Ernie Knoll’s Fall and Repentance
Conflict and Courage, p. 368
The pen of inspiration, true to its task, tells us of the sins that overcame Noah, Lot, Moses, Abraham, David, and Solomon, and that even Elijah's strong spirit sank under temptation during his fearful trial. Jonah's disobedience and Israel's idolatry are faithfully recorded. Peter's denial of Christ, the sharp contention of Paul and Barnabas, the failings and infirmities of the prophets and apostles, are all laid bare. . . . There before us lie the lives of the believers, with all their faults and follies, which are intended as a lesson to all the generations following them. If they had been without foible they would have been more than human, and our sinful natures would despair of ever reaching such a point of excellence. But seeing where they struggled and fell, where they took heart again and conquered through the grace of God, we are encouraged, and led to press over the obstacles that degenerate nature places in our way.
Signs of the Times, July 27, 1882
It may at times be necessary for the servant of God to vindicate his own character, and to defend his course, that the Lord's name may be glorified, and the truth be not reproached. Let all who are treated with neglect or injustice, follow the example of Samuel, taking care not to make self prominent, but to maintain the honor of God. Let the injured one, instead of dwelling upon the wrongs which he has suffered, show the people how they have wounded Christ in the person of his servant. Many hearts would thus be led to humiliation and repentance, when if personal feelings were aroused, they would be as hard as stone.
This study would not be complete without addressing the fall and repentance of Ernie Knoll. In July 2009, it was revealed that Ernie Knoll had resorted to falsehood to convince people his ministry was God ordained. In November 2007, he made up a story about a prostitute named Candace who had an encounter with an angel and was told to read Ernie’s dreams. In September/October 2008, Ernie made up another testimony of Candace and a Great Commission Council that were supposed to be concerned church leaders that saw nothing wrong with the dreams. This was all done because of the opposition to the dreams and a lack of faith that God would take care of His ministry.
These lies led many to conclude that Ernie’s dreams could not have originated from God. However, as we are about to see, many of the Bible prophets were not without their faults.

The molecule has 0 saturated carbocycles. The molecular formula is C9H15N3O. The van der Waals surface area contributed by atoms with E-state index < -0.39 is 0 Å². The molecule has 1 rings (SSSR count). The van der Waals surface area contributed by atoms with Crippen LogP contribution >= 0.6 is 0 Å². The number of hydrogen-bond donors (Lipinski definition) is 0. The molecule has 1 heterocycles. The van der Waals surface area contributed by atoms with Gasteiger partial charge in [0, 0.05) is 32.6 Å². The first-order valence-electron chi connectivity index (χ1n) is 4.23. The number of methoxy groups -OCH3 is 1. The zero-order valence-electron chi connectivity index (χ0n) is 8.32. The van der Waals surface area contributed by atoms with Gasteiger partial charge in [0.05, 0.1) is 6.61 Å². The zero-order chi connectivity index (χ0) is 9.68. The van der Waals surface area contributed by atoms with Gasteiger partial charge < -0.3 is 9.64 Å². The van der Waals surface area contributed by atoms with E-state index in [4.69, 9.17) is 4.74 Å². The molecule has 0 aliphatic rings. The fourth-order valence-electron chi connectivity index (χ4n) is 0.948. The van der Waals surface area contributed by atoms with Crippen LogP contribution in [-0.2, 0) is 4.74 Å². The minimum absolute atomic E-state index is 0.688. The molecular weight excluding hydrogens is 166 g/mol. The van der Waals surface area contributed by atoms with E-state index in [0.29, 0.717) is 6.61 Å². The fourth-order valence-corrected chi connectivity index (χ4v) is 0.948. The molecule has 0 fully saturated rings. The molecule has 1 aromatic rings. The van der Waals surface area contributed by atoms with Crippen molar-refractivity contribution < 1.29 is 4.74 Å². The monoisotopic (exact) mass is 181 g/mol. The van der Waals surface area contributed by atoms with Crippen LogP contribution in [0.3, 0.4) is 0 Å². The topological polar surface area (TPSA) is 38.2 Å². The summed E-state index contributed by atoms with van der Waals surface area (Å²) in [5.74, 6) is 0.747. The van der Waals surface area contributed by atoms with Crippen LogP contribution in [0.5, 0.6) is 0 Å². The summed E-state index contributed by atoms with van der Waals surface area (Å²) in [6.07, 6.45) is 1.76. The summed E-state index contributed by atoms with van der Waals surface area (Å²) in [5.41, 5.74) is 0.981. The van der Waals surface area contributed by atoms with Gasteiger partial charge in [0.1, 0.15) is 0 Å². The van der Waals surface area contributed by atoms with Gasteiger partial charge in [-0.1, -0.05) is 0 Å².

For all have sinned, and come short of the glory of God.
Prophets are capable of sinning, just like the rest of us. We often have a misconception that a prophet will never sin and if they do, this proves they are not a prophet. Yet the Bible repeatedly reveals that men like Moses, David, Abraham, Jacob, Jonah and Peter all struggled with sin just like we do. This does not mean they can be excused, for there can be no excuse for sin, but it does show us that often our expectation of a prophet is higher than it ought to be. The following illustrations are just a few of what can be gleaned from the Bible.
Patriarchs and Prophets, p. 130
During his stay in Egypt, Abraham gave evidence that he was not free from human weakness and imperfection. In concealing the fact that Sarah was his wife, he betrayed a distrust of the divine care, a lack of that lofty faith and courage so often and nobly exemplified in his life. Sarah was fair to look upon, and he doubted not that the dusky Egyptians would covet the beautiful stranger, and that in order to secure her, they would not scruple to slay her husband. He reasoned that he was not guilty of falsehood in representing Sarah as his sister, for she was the daughter of his father, though not of his mother. But this concealment of the real relation between them was deception. No deviation from strict integrity can meet God's approval. Through Abraham's lack of faith, Sarah was placed in great peril. The king of Egypt, being informed of her beauty, caused her to be taken to his palace, intending to make her his wife. But the Lord, in His great mercy, protected Sarah by sending judgments upon the royal household. By this means the monarch learned the truth in the matter, and, indignant at the deception practiced upon him, he reproved Abraham and restored to him his wife, saying, "What is this that thou hast done unto me?
But God came to Abimelech in a dream by night, and said to him, Behold, thou art but a dead man, for the woman which thou hast taken; for she is a man's wife. But Abimelech had not come near her: and he said, Lord, wilt thou slay also a righteous nation? Said he not unto me, She is my sister? and she, even she herself said, He is my brother: in the integrity of my heart and innocency of my hands have I done this. And God said unto him in a dream, Yea, I know that thou didst this in the integrity of thy heart; for I also withheld thee from sinning against me: therefore suffered I thee not to touch her. Now therefore restore the man his wife; for he is a prophet, and he shall pray for thee, and thou shalt live: and if thou restore her not, know thou that thou shalt surely die, thou, and all that are thine.